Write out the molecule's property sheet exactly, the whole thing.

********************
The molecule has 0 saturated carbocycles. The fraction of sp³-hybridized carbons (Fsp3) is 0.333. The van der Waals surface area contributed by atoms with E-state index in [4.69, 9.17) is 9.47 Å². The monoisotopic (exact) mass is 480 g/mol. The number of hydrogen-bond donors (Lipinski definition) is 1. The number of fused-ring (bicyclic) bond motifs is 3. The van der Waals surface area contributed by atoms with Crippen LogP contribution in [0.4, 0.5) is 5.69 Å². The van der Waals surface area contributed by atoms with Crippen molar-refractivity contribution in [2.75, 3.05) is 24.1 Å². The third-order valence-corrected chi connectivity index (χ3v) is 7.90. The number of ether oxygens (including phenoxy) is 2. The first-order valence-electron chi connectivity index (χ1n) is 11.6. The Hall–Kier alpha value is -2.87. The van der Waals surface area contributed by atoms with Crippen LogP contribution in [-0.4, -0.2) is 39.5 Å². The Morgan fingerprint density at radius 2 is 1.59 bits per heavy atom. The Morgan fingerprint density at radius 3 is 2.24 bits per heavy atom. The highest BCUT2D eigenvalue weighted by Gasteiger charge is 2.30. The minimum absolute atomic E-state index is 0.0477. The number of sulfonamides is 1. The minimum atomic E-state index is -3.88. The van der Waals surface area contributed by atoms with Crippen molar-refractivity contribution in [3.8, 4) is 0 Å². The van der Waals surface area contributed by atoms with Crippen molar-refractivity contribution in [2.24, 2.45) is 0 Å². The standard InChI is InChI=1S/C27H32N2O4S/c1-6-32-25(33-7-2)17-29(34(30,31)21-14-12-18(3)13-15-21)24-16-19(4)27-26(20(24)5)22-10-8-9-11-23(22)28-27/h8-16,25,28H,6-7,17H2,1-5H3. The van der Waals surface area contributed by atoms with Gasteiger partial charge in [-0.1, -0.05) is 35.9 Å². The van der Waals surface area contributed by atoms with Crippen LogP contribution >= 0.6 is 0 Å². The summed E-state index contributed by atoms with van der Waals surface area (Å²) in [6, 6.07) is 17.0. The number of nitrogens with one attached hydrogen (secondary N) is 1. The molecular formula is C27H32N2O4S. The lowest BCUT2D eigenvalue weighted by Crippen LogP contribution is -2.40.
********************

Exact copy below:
The molecule has 0 saturated carbocycles. The fraction of sp³-hybridized carbons (Fsp3) is 0.333. The van der Waals surface area contributed by atoms with E-state index in [4.69, 9.17) is 9.47 Å². The monoisotopic (exact) mass is 480 g/mol. The number of hydrogen-bond donors (Lipinski definition) is 1. The number of fused-ring (bicyclic) bond motifs is 3. The van der Waals surface area contributed by atoms with Crippen LogP contribution in [0.4, 0.5) is 5.69 Å². The van der Waals surface area contributed by atoms with Crippen molar-refractivity contribution in [2.75, 3.05) is 24.1 Å². The third-order valence-corrected chi connectivity index (χ3v) is 7.90. The number of ether oxygens (including phenoxy) is 2. The first-order valence-electron chi connectivity index (χ1n) is 11.6. The Hall–Kier alpha value is -2.87. The van der Waals surface area contributed by atoms with Crippen LogP contribution in [-0.4, -0.2) is 39.5 Å². The Morgan fingerprint density at radius 2 is 1.59 bits per heavy atom. The Morgan fingerprint density at radius 3 is 2.24 bits per heavy atom. The highest BCUT2D eigenvalue weighted by Gasteiger charge is 2.30. The minimum absolute atomic E-state index is 0.0477. The number of sulfonamides is 1. The minimum atomic E-state index is -3.88. The van der Waals surface area contributed by atoms with Crippen molar-refractivity contribution in [3.8, 4) is 0 Å². The van der Waals surface area contributed by atoms with Crippen molar-refractivity contribution in [2.24, 2.45) is 0 Å². The standard InChI is InChI=1S/C27H32N2O4S/c1-6-32-25(33-7-2)17-29(34(30,31)21-14-12-18(3)13-15-21)24-16-19(4)27-26(20(24)5)22-10-8-9-11-23(22)28-27/h8-16,25,28H,6-7,17H2,1-5H3. The van der Waals surface area contributed by atoms with Gasteiger partial charge in [-0.1, -0.05) is 35.9 Å². The van der Waals surface area contributed by atoms with Crippen LogP contribution >= 0.6 is 0 Å². The summed E-state index contributed by atoms with van der Waals surface area (Å²) in [6, 6.07) is 17.0. The number of nitrogens with one attached hydrogen (secondary N) is 1. The molecular formula is C27H32N2O4S. The lowest BCUT2D eigenvalue weighted by Crippen LogP contribution is -2.40.